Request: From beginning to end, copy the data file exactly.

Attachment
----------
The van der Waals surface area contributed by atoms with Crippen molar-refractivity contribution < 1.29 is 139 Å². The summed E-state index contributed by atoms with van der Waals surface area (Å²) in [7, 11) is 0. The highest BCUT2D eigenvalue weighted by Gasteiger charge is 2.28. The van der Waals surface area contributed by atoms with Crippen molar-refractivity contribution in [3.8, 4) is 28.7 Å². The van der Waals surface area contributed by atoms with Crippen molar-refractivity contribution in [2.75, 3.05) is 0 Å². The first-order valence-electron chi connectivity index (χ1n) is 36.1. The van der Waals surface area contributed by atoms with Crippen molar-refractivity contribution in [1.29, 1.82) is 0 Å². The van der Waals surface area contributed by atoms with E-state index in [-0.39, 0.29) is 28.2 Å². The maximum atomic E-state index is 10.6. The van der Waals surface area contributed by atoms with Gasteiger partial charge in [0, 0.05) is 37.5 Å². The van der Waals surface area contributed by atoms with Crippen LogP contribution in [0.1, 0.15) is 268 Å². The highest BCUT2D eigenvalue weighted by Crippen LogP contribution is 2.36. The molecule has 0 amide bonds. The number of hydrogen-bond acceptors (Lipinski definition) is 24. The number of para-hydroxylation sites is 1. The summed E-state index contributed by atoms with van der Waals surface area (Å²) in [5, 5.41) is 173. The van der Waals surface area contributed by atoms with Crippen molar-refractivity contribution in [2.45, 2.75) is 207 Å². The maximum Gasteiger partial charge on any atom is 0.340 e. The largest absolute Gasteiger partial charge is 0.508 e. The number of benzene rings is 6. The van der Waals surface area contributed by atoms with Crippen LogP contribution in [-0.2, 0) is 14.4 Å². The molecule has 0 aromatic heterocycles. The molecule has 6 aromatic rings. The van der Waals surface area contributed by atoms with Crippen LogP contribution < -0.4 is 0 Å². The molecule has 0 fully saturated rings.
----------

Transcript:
The van der Waals surface area contributed by atoms with Crippen molar-refractivity contribution < 1.29 is 139 Å². The summed E-state index contributed by atoms with van der Waals surface area (Å²) in [7, 11) is 0. The highest BCUT2D eigenvalue weighted by Gasteiger charge is 2.28. The van der Waals surface area contributed by atoms with Crippen molar-refractivity contribution in [3.8, 4) is 28.7 Å². The van der Waals surface area contributed by atoms with Crippen molar-refractivity contribution in [2.75, 3.05) is 0 Å². The first-order valence-electron chi connectivity index (χ1n) is 36.1. The van der Waals surface area contributed by atoms with Crippen molar-refractivity contribution in [1.29, 1.82) is 0 Å². The van der Waals surface area contributed by atoms with E-state index in [-0.39, 0.29) is 28.2 Å². The maximum atomic E-state index is 10.6. The van der Waals surface area contributed by atoms with Gasteiger partial charge in [0, 0.05) is 37.5 Å². The van der Waals surface area contributed by atoms with Crippen LogP contribution in [0.1, 0.15) is 268 Å². The highest BCUT2D eigenvalue weighted by Crippen LogP contribution is 2.36. The molecule has 0 amide bonds. The number of hydrogen-bond acceptors (Lipinski definition) is 24. The number of para-hydroxylation sites is 1. The summed E-state index contributed by atoms with van der Waals surface area (Å²) in [5, 5.41) is 173. The van der Waals surface area contributed by atoms with Crippen molar-refractivity contribution in [2.45, 2.75) is 207 Å². The maximum Gasteiger partial charge on any atom is 0.340 e. The largest absolute Gasteiger partial charge is 0.508 e. The number of benzene rings is 6. The van der Waals surface area contributed by atoms with Crippen LogP contribution in [-0.2, 0) is 14.4 Å². The molecule has 0 aromatic heterocycles. The molecule has 6 aromatic rings. The van der Waals surface area contributed by atoms with Crippen LogP contribution < -0.4 is 0 Å². The molecule has 0 fully saturated rings.